Chicago Moving Company | Theater Critic's Choice | Chicago Reader

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Chicago Moving Company



At the age of 32, Nana Shineflug did a crazy thing: she decided to become a professional dancer and choreographer. True, she'd studied ballet as a child, but she'd come to realize she was no ballerina and so earned a degree in math, got married, and had two kids. She was inspired to take up modern dance after seeing the Paul Taylor and Merce Cunningham companies in the 60s, even pursuing her career briefly in New York--with her children (she'd divorced by then) and no money. Returning home, she started the Chicago Moving Company in 1972 and has been running it ever since, though she recently made Cindy Brandle her coartistic director. Now 64, Shineflug is obviously still a seeker, someone with an interest in other cultures (she's visited Bali, Israel, India, Brazil) and in spiritual growth: her seminal work is Coming Forth by Day, an evening-length piece based on the Egyptian Book of the Dead. Well-known as a teacher, she says she's been able to see "qi," or the life force, in people since she was a child, and tries to correct blocks to its flow. And in the last few years she's been doing a series of solo improvisations, often dealing with aging and death. This weekend she'll perform another--Roadwalk, set to music by Malian singer Rokia Traore--for her company's appearances at the Storefront Theater; she'll also revive excerpts from her 1987 John Somebody, based on the photos of Robert Longo. The other world premieres on the program are Mindy Meyers's solo Volitional and M.K. Victorson's romantic duet set in the produce aisle, Ruby Red Easy; also being performed are Tiffany Bowden's The Edge of Center and two works by Brandle, The Midnight Diaries and In Passing. Storefront Theater, Gallery 37 Center for the Arts, 66 E. Randolph, 312-742-8497. Through December 2: Friday-Saturday, 8 PM. $12.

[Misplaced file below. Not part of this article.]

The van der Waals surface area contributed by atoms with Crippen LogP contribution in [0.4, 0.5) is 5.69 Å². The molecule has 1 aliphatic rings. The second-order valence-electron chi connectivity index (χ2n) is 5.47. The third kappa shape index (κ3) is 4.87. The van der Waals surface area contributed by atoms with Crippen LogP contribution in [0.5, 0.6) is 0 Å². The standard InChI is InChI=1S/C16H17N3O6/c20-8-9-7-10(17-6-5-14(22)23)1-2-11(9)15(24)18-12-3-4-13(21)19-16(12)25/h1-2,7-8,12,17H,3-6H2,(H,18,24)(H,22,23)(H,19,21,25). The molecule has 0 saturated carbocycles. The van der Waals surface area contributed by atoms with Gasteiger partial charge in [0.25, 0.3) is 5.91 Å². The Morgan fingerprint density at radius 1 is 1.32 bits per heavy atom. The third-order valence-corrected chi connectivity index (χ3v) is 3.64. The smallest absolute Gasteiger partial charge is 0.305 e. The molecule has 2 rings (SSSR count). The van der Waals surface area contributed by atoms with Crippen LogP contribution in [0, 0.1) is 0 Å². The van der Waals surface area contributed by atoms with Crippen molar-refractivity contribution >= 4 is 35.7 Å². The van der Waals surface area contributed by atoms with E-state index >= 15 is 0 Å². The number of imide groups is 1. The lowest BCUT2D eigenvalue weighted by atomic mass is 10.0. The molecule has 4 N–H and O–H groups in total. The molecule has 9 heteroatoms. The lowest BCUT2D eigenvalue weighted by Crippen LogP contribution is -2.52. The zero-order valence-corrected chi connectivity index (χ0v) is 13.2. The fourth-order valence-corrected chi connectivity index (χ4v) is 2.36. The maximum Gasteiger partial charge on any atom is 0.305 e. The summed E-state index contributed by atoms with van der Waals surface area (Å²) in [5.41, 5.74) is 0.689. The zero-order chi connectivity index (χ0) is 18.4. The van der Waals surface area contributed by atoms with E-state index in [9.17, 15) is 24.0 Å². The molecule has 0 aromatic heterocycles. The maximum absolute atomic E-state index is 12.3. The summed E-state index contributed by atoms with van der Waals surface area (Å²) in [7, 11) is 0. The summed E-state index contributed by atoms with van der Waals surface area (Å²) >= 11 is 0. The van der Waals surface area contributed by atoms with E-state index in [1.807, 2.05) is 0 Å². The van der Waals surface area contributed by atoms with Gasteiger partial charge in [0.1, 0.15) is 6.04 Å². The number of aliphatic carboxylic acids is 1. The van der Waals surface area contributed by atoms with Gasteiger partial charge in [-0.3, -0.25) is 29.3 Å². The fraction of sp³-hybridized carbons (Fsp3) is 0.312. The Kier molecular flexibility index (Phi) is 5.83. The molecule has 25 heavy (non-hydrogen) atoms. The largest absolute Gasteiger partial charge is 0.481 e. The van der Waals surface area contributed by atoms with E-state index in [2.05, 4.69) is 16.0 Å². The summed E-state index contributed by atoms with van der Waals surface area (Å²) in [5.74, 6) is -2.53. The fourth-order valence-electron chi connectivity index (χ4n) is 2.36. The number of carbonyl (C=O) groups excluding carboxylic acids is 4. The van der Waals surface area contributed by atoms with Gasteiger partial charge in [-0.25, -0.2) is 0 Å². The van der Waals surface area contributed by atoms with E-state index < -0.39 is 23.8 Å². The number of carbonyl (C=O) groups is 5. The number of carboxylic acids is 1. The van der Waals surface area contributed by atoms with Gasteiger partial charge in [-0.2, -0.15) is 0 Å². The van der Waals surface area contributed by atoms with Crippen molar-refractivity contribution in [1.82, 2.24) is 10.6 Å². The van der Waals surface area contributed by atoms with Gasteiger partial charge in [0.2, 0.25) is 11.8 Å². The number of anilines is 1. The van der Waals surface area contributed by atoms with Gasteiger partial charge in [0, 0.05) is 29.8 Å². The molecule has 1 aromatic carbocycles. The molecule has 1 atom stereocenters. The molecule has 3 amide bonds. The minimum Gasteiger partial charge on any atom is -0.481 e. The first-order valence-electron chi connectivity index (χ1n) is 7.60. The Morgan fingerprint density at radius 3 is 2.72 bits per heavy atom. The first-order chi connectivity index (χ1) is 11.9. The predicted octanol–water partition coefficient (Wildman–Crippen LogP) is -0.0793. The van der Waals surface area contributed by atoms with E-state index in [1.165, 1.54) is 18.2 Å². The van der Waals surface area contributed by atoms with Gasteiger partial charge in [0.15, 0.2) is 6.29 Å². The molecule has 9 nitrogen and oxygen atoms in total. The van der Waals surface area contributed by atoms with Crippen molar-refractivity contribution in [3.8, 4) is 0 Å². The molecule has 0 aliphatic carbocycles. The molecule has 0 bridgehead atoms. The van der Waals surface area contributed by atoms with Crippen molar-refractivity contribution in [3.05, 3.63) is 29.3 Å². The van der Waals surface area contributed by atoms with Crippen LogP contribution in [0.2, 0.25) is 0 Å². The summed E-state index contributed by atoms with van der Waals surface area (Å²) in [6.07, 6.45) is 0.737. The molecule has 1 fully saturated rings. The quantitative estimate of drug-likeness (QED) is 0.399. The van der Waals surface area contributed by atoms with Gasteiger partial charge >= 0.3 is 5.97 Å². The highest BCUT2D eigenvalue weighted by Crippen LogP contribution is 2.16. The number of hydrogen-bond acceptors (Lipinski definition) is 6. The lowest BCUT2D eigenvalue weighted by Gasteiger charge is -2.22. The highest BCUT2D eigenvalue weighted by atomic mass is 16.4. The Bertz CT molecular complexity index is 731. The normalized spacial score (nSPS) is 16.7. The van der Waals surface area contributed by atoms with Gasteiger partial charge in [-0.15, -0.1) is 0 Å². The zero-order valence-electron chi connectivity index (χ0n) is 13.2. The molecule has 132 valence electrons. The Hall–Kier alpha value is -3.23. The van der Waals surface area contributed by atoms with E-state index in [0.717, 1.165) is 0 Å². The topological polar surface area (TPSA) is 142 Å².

--Laura Molzahn

Art accompanying story in printed newspaper (not available in this archive): photo/Jennifer Girard.

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